To come out and say that drafting one tight end is all the Cincinnati Bengals need to win the Super Bowl next year is a bit ridiculous, I know. I’m sure that without reading the article I’ll get a Tweet or two about how stupid my idea is, but let me save you from having to delete it in shame when you realize I might actually be right (this has happened before).
It’s obvious at this point that the Bengals offense need an extra boost that would come from a first-round pick such as a wide receiver or a tight end. Drafting a wide receiver however, is often tricky.
Teams could draft one early in the first round who wind up being complete busts, such as Justin Blackmon, a wide receiver chosen by the Jacksonville Jaguars in the first round of last years’ draft and managed 865 yards. This may seem acceptable enough, but in one game he chalked up 236 yards, and didn’t break 100 yards the rest of the season.
In the case of Tyler Eifert, it’s already clear that he is an excellent blocker (which is a tight end’s first job), and he has solid hands. If the Bengals create the right routes for him, he will also make an excellent receiver.
It’s easy to argue with me on this point, but I think that drafting a first-round tight end has less risk than a first round receiver. He won’t get the numbers that could be possible from a first-round receiver, but he will still put up decent numbers and is a threat to any end zone.
The two tight end system and the Cincinnati Bengals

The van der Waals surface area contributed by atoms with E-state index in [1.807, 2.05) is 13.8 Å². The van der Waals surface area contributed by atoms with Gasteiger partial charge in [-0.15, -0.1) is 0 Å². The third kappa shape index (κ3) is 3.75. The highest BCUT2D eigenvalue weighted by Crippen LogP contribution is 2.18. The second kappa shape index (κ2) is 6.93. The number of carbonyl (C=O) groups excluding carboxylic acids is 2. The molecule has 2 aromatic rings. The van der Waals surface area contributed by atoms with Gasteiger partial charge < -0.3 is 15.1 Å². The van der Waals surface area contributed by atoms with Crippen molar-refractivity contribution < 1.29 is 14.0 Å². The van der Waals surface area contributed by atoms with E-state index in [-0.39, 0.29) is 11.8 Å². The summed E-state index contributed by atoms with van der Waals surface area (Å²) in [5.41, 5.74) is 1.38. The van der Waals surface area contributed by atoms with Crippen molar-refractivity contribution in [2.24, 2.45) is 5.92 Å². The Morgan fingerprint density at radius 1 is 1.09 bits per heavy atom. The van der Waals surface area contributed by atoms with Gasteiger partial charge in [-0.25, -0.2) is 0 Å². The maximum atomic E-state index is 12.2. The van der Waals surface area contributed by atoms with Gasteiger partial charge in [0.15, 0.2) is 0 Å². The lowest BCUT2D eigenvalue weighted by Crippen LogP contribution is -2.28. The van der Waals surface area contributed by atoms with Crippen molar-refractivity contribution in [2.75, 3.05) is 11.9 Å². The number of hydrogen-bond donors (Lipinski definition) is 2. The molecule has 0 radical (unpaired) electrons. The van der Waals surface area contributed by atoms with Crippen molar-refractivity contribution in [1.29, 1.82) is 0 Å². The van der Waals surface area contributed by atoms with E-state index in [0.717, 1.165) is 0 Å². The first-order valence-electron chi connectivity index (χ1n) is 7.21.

The two tight end system is a system that has worked time and time again for the New England Patriots over the last few seasons. No matter how much people prepare for it, it always works for them, but if you ask me, I think that the Bengals can make it work better for them.
The Bengals have an excellent offensive line that gives their quarterback that extra few seconds in the pocket just like the Patriots, and although their quarterback isn’t at the same level yet, he is still an extremely skilled quarterback capable of shining in this offensive spread.
The Bengals already have tight end Jermaine Gresham, a two-time pro bowler and last season’s second highest receiver on the team, so adding another top-quality tight end is all the Bengals need to begin implementing the system.
This is where bringing in Eifert would be perfect. To have a duo the likes of Rob Gronkowski and Aaron Hernandez would be huge for the Bengals offense and they could have that in Gresham and Eifert.
The key here for the Bengals is something that the Patriots have not had the past few years — a top-class wide out like AJ Green. The Patriots had one of the leagues’ top slot receivers in Wes Welker, but I feel that having someone who can stretch the field as well as Green could be what makes this system work for the Bengals like no other team.
The other upside to this of course is that their already top-notch defense would then be better able to prepare for playing the Patriots in the playoffs when the time inevitably comes, and learning by being a part of this system could be the difference in beating them when January 2014 rolls around.
It’s understandable to say that there are a lot of areas that the Bengals could put the picks I just theoretically threw away to good use, like fixing up the secondary and solidifying the back field. However, drafting Eifert in the first round is an obvious choice can bring a whole new era of offense to this team, helping the Bengals to outscore their opponents or keep up with them when they get ahead.
In each of last seasons’ six losses, the Bengals were behind by a minimum of two scores by the end; but, with a new offensive system, the Bengals could keep themselves within only a few points in those games, giving them opportunities to kick or create unease in the opponents’ offense, which could lead to turnovers.
Simon Greene – Cincinnati Bengals Writer. Follow Simon on Twitter @simongreene88